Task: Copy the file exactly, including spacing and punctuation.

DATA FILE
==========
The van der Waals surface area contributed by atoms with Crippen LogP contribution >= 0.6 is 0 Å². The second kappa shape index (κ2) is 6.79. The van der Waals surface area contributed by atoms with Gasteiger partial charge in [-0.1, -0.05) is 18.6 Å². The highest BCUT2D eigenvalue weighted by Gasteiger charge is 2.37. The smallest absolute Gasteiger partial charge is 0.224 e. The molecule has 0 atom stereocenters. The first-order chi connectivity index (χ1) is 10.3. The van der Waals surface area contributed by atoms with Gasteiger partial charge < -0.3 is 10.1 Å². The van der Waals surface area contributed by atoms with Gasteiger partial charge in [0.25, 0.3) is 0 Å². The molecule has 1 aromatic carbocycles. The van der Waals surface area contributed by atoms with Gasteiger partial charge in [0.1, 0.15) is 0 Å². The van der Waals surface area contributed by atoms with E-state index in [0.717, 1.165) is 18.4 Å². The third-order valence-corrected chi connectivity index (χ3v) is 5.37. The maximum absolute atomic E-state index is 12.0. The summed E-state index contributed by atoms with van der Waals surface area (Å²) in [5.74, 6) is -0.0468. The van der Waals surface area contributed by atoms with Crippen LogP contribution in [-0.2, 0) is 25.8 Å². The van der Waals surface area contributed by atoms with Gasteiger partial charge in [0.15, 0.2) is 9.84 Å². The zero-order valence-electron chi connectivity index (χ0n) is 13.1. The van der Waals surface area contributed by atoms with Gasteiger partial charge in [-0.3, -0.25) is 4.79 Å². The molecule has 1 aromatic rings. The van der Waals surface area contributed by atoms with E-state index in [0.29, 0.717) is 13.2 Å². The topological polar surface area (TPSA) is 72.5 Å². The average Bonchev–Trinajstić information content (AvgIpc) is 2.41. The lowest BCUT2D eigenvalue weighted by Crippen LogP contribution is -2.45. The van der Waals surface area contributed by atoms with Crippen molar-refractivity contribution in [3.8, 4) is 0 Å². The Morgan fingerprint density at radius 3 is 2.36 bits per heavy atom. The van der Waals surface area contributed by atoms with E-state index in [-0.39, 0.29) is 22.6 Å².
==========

The van der Waals surface area contributed by atoms with Crippen LogP contribution >= 0.6 is 0 Å². The second kappa shape index (κ2) is 6.79. The van der Waals surface area contributed by atoms with Gasteiger partial charge in [-0.1, -0.05) is 18.6 Å². The highest BCUT2D eigenvalue weighted by Gasteiger charge is 2.37. The smallest absolute Gasteiger partial charge is 0.224 e. The molecule has 0 atom stereocenters. The first-order chi connectivity index (χ1) is 10.3. The van der Waals surface area contributed by atoms with Gasteiger partial charge < -0.3 is 10.1 Å². The van der Waals surface area contributed by atoms with Gasteiger partial charge in [0.25, 0.3) is 0 Å². The molecule has 1 aromatic carbocycles. The van der Waals surface area contributed by atoms with Gasteiger partial charge in [0.1, 0.15) is 0 Å². The van der Waals surface area contributed by atoms with E-state index in [0.717, 1.165) is 18.4 Å². The third-order valence-corrected chi connectivity index (χ3v) is 5.37. The maximum absolute atomic E-state index is 12.0. The summed E-state index contributed by atoms with van der Waals surface area (Å²) in [5.74, 6) is -0.0468. The van der Waals surface area contributed by atoms with Crippen LogP contribution in [-0.2, 0) is 25.8 Å². The van der Waals surface area contributed by atoms with Gasteiger partial charge in [0.15, 0.2) is 9.84 Å². The zero-order valence-electron chi connectivity index (χ0n) is 13.1. The van der Waals surface area contributed by atoms with Gasteiger partial charge in [-0.3, -0.25) is 4.79 Å². The molecule has 1 aromatic rings. The van der Waals surface area contributed by atoms with E-state index in [0.29, 0.717) is 13.2 Å². The topological polar surface area (TPSA) is 72.5 Å². The average Bonchev–Trinajstić information content (AvgIpc) is 2.41. The lowest BCUT2D eigenvalue weighted by Crippen LogP contribution is -2.45. The van der Waals surface area contributed by atoms with Crippen molar-refractivity contribution in [3.8, 4) is 0 Å². The Morgan fingerprint density at radius 3 is 2.36 bits per heavy atom. The van der Waals surface area contributed by atoms with E-state index in [-0.39, 0.29) is 22.6 Å².